Adam Shrager has taught AP Statistics at Hopewell Valley Central High School in Pennington, New Jersey for 19 years, and AP Psychology as well for the past three. He has also taught courses in statistics and financial mathematics at Princeton University and the College of New Jersey for the past two decades. He has presented joint AP Statistics/AP U.S. Government projects at the AP Annual forum, and has worked closely with AdvanceKentucky mentoring teachers and leading their annual mock AP Statistics exam scoring. He is a long time AP Statistics Reader, Table Leader, and Question Leader – writing and refining the rubrics for select AP exam questions. He was also the AP Stats Reading’s Social Director.
One phrase has been repeated to me again and again – in various forms - over 20 years of teaching AP Statistics and attending associated workshops, and 25 years as an adjunct college instructor, as well as throughout my Statistics education as an undergrad and graduate student: Statistics is a Science in the Service of Other Sciences.
A Science in Service of Other Sciences
As a high school teacher with a challenging and intense curriculum to get through, I often have to remind myself of this. The reason our students get such a kick out of AP Statistics is just that: our discipline is applied. We rarely walk into class and spend 40-60 minutes solving for x, or calculating a slope & a y-intercept, or resolving an integral. We might however spend nearly a week on interpreting that slope and that y-intercept across many different contexts. That’s damn cool! That’s ultimately both the hook and the genuine value of our course.
To truly broaden the reach of the course, we should look to other AP disciplines that require statistical insight. Many AP subjects leverage data analysis among their core skills. Often, their teachers get anxious, or perhaps even intimidated by this (such as when one of my students corrects the AP Biology teacher on an interpretation of a p-value: “That’s not how Mr. Shrager says it!”). Now, our school’s AP Biology teacher is a genuinely smart and passionate educator – whose students perform at the highest levels on the AP Biology exam and go on to many careers leveraging this content – it’s simply not her fault that her interpretation of a p-value may not meet the nuanced interpretation that I require in my classroom – and that of course, I literally develop over months in my classroom in the time leading up to the AP exam.
While AP Statistics teachers often look towards AP Biology – which heavily features Statistics content in the course and on the exam, there are other AP disciplines that feature questions that sound like they come from our AP Statistics Course and Exam Description (aka “the CED”). AP Psychology, AP United States Government, and AP Environmental Science are three other disciplines that have required “data analysis” components – and feature concepts that are remarkably similar to content that an AP Statistics student should be comfortable applying. “Statistics is a Science in the Service of Other Sciences,” whether it’s Social Science, Psychology, Biology, or Environmental Science – have we considered working across the aisle with these teachers and questioning how we can add value to their classrooms? While there is never enough time to extensively and genuinely collaborate with our colleagues – simply learning what is covered in those disciplines can have a huge impact on what we do in our classrooms, as well as giving us the unique opportunity to work collaboratively and inter-collegially with our colleagues from other departments. In truth – isn’t this the essence of higher-level learning?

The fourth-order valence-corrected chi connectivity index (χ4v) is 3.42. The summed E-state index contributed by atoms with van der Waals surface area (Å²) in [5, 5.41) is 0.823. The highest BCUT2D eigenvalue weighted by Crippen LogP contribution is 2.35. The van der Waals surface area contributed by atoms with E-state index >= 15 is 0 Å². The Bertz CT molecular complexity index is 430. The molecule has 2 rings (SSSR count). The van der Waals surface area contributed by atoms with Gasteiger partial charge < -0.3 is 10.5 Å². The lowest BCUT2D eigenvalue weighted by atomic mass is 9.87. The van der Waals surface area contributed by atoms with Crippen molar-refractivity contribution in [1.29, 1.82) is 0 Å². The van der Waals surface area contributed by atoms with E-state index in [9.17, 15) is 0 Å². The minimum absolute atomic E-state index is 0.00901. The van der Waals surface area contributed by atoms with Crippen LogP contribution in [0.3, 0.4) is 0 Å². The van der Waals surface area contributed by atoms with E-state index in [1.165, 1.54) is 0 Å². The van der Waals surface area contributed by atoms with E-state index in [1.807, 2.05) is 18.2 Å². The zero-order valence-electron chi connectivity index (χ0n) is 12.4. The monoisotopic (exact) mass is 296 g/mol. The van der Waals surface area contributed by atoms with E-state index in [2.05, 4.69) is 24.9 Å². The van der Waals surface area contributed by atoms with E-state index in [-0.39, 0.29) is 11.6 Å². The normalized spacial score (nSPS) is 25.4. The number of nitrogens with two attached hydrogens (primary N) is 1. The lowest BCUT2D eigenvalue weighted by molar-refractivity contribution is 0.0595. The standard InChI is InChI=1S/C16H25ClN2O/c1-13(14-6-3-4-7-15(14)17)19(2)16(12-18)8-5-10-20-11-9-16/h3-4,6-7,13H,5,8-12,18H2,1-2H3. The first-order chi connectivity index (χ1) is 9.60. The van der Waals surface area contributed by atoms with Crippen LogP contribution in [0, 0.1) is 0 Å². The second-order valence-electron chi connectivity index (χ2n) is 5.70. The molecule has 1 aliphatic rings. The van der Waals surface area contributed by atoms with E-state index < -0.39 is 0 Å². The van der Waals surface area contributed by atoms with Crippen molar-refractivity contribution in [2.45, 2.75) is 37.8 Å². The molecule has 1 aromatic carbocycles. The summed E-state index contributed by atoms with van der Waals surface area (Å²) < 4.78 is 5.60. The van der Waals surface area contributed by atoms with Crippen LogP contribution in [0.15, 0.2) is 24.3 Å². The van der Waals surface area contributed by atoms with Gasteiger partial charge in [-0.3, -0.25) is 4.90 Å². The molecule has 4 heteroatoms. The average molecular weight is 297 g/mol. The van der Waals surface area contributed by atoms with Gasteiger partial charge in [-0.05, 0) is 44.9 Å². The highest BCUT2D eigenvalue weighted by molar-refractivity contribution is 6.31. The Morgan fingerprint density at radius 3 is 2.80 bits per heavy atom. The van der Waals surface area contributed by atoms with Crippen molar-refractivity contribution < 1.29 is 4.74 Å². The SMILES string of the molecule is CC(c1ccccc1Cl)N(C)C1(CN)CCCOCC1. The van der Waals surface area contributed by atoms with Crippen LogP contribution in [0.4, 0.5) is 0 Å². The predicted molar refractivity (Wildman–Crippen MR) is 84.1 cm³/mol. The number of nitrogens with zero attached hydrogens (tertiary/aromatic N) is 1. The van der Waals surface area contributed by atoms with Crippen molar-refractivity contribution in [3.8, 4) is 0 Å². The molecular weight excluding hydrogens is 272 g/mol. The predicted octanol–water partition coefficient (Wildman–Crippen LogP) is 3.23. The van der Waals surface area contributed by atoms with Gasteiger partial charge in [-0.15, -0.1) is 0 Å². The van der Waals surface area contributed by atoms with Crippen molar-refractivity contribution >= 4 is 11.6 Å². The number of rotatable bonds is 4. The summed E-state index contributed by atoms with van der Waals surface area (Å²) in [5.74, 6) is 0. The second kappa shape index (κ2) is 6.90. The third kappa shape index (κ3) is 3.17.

Let’s very briefly explore the data analysis content on AP exams other than AP Statistics:
Descriptive Statistics, Correlation, and the basics of Statistical Inference are all featured in AP Psychology. Interestingly, there is some slightly different vocabulary utilized in the course for statistics concepts that should be familiar to any AP Statistics student, but using terms specific to the study of Psychology – which leads to great class discussion (Did you know that Psychologists call a confounding variable the “third variable problem?” Now you do! Correctly describing how “lurking” variables, or “third variables,” or “confounding variables” impact experimental design on an AP Statistics FRQ is among the most difficult tasks for AP Statistics students. It is just as challenging for AP Psychology students!).
The AP Psychology exam has 100 multiple choice questions, and 2 Free Response Questions (FRQ). Not only are data analysis questions scattered throughout the Multiple Choice content (specifically 10-14% of the questions are focused on experimental design, research methods, data analysis, and ethics. AP Statistics emphasizes all of those topics except the ethical considerations in experimentation), but also of the 2 AP Psychology FRQ, one of them is uniquely focused on statistical content.
In 2023, an FRQ asked AP Psychology students to interpret standard deviations from two different samples and compare them in context, then to interpret a (low) p-value that resulted from comparing the two independent means. In 2022, they interpreted a scatterplot displaying an obvious negative correlation, and critiqued a researcher’s conclusions about the scatterplot. Out of seven possible points, the mean score on this 2022 Statistics-themed AP Psychology FRQ was 2.45 (it was 3.06 on the other non statistics-based Psychology FRQ). Bluntly, a solid AP Statistics student should have been able to score a 4 or 5 on this FRQ, never having spent a day in an AP Psychology class – simply with a solid knowledge ofi correlation, regression, and “third variables,” and the willingness to write answers in context. In truth, it has been said over and over again by AP Psychology students, that those that have taken AP Statistics simply have an unfair advantage on the exam!
AP United States Government & Politics: